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I want to lay something on the line here, right from the outset: an ERP implementation is not an IT initiative. When an organization believes that it is, and tasks the IT department with everything from software selection to implementation to training to internal communication, it is setting itself up for ERP failure. Sure, the system might get up and running. And staff might actually use it to perform some basic functions. But it will probably never provide the true operational benefits it could have and should have. And that, my friends, is ERP System Implementation failure — plain and simple.

There is no arguing — nor should there be — that the IT department plays an integral role in ERP implementations. These are the men and women who are the masters of the technical side of the system, handling configuration, customization and all the other complicated stuff that the corporate suits have incredibly little to do with — and that the system can’t run without. But an IT staff, talented and knowledgeable as they are, typically are not the operational experts that need to drive an ERP project. Speaking in generalities, they don’t tend to have the broad, all-encompassing vision of the business that a COO has. Further, they don’t tend to have the authority to make the millions of top-level decisions (about business process management, about standardization, about streamlining) that need to be made in order to derive ROI from an enterprise software solution. Yet they are all too frequently given the responsibilities of an enormous (and potentially thankless) job: choose, implement and oversee the adoption of an entirely new way of doing business. Oh and manage the help desk too . . . you know, during “free time.”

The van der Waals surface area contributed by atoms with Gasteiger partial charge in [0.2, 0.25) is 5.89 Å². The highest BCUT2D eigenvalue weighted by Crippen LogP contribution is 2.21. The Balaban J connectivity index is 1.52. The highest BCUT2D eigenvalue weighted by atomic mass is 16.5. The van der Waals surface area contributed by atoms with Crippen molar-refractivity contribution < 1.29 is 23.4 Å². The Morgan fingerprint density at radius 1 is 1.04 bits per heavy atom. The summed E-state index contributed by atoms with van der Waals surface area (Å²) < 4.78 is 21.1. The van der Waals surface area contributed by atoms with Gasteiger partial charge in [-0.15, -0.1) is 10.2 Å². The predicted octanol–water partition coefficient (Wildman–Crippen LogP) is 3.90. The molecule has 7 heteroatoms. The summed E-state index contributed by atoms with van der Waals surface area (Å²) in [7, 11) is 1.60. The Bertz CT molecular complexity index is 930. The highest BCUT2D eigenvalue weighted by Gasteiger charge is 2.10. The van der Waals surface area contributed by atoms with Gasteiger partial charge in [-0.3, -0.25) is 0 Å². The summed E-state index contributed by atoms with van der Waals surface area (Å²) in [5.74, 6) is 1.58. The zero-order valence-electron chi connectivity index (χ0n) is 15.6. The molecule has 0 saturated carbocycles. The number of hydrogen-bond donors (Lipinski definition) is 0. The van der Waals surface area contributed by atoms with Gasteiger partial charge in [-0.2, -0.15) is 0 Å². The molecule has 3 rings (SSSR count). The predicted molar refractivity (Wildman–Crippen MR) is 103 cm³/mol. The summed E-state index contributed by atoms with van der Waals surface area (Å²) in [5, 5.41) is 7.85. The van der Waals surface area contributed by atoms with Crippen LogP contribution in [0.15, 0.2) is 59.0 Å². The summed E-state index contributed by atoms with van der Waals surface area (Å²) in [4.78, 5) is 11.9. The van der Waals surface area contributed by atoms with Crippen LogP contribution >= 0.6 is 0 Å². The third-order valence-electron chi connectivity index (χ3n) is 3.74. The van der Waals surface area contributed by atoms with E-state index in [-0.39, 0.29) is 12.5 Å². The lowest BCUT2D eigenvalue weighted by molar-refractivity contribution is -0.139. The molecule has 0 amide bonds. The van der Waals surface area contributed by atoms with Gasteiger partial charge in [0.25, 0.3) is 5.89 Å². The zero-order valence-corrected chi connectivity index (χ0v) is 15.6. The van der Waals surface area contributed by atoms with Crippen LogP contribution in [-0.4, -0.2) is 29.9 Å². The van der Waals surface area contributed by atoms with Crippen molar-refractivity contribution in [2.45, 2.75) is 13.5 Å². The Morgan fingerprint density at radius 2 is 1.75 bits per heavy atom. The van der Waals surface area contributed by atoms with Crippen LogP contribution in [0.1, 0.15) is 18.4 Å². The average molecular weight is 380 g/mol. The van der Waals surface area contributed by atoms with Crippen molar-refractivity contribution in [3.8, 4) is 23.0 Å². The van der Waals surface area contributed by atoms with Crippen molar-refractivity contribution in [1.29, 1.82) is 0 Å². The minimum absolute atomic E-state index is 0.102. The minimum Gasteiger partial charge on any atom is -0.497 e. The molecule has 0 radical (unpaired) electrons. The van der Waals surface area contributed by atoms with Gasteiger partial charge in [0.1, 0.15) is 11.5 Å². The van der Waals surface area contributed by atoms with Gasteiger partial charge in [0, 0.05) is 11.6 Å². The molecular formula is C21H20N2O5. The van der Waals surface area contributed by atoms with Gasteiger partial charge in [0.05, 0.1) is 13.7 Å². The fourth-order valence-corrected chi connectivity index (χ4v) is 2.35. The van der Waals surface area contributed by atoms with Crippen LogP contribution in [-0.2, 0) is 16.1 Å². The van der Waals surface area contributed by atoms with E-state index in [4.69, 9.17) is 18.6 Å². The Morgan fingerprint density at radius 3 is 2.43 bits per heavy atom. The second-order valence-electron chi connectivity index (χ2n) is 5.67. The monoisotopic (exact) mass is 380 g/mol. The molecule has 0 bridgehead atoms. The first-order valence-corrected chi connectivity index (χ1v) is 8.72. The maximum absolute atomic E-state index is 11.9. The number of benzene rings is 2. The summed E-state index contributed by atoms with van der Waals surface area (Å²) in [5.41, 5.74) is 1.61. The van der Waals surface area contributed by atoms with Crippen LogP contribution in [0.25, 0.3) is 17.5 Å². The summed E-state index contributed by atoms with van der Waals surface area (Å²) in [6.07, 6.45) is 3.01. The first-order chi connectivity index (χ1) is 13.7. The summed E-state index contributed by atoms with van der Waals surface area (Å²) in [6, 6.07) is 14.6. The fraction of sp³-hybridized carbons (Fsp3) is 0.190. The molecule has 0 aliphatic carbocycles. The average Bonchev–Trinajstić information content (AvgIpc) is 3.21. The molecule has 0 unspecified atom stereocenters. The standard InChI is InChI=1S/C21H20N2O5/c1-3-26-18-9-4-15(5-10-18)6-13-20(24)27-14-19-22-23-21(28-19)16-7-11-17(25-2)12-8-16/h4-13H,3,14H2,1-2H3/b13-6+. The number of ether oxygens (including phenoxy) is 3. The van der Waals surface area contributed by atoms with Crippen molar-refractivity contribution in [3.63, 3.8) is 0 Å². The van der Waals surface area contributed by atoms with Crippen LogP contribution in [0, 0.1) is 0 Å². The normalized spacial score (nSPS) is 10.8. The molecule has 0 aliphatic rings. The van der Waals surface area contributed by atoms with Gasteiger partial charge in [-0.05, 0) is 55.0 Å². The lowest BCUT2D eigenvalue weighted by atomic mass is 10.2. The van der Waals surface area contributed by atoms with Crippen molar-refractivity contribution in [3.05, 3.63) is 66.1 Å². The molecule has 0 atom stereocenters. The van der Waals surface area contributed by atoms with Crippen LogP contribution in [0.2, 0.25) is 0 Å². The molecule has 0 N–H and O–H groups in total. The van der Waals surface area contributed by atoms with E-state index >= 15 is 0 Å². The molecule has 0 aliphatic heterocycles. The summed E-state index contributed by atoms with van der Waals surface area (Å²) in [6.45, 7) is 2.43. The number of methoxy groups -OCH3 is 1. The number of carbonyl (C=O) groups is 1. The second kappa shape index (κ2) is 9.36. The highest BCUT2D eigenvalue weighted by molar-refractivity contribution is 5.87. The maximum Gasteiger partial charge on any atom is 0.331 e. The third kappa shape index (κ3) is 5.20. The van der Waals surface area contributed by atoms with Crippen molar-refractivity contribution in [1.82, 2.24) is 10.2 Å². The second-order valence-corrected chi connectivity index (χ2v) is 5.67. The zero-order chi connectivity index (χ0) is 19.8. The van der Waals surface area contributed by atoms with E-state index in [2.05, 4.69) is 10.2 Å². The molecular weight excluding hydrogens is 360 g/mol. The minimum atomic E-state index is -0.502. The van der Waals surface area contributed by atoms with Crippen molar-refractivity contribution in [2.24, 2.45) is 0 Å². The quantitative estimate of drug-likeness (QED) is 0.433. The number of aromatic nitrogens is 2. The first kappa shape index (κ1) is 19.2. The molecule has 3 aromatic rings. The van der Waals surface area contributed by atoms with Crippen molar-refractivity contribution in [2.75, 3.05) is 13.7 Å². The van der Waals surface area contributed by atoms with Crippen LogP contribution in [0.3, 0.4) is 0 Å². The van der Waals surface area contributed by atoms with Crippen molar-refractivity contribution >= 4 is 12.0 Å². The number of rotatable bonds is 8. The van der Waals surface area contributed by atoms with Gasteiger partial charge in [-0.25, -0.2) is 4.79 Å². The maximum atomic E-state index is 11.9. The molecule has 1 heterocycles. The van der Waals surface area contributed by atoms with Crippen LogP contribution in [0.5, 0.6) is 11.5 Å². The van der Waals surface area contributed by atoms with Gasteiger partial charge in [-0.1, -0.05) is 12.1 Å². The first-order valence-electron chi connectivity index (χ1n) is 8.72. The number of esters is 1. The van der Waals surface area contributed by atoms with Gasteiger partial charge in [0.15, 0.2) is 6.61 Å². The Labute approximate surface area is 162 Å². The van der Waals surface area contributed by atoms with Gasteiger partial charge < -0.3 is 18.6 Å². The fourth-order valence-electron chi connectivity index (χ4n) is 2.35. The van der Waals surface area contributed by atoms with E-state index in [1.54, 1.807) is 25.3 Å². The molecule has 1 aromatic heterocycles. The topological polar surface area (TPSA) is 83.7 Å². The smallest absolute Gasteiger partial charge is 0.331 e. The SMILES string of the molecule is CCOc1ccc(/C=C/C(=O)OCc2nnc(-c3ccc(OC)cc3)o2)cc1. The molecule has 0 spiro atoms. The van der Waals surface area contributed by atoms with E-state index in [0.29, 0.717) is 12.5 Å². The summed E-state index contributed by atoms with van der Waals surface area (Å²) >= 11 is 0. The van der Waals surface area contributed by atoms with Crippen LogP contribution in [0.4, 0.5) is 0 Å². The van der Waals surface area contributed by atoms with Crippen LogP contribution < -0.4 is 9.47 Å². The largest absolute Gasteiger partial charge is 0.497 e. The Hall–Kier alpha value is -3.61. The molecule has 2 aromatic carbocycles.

So how should the skills of an IT department be utilized in an ERP implementation? Below is a partial list, highlighting some areas that the IT department might be able to provide invaluable insight into.

  1. Participating in ERP software selection, including review of the business process management and blueprint documentation
  2. Working with a third-party expert to map the “to be” business processes against the software to determine areas of customization
  3. Helping to determine what the organization will do about the gaps between its needs and the system’s capabilities
  4. Working with a third-party expert to implement and test the chosen system
  5. Creating a plan to determine how the organization will handle user and system issues after the cutover
  6. Participating in the determination of a legacy system phase-out approach
  7. Contracting with a third-party to determine a training strategy, materials, etc.
  8. Determining a multi-site training schedule

Of course, each organization is run differently — and has different people, with different skills, in its ranks. Some IT personnel are crackerjack whizzes at operations. And some wouldn’t know an ERP system if it sat on their lap. So view the above through the lens of what you know about your company and its people but remember: although IT employees likely are functional experts in a very important aspect of the system, they should not in charge of the project. That is a job for the executive level, and to pretend otherwise is doing a grave disservice to both the talents of the IT department and the future of the business.

Find out more about ERP implementation pain points — and critical success factors — at our webinar tomorrow, Review of Panorama’s 2012 ERP Report.

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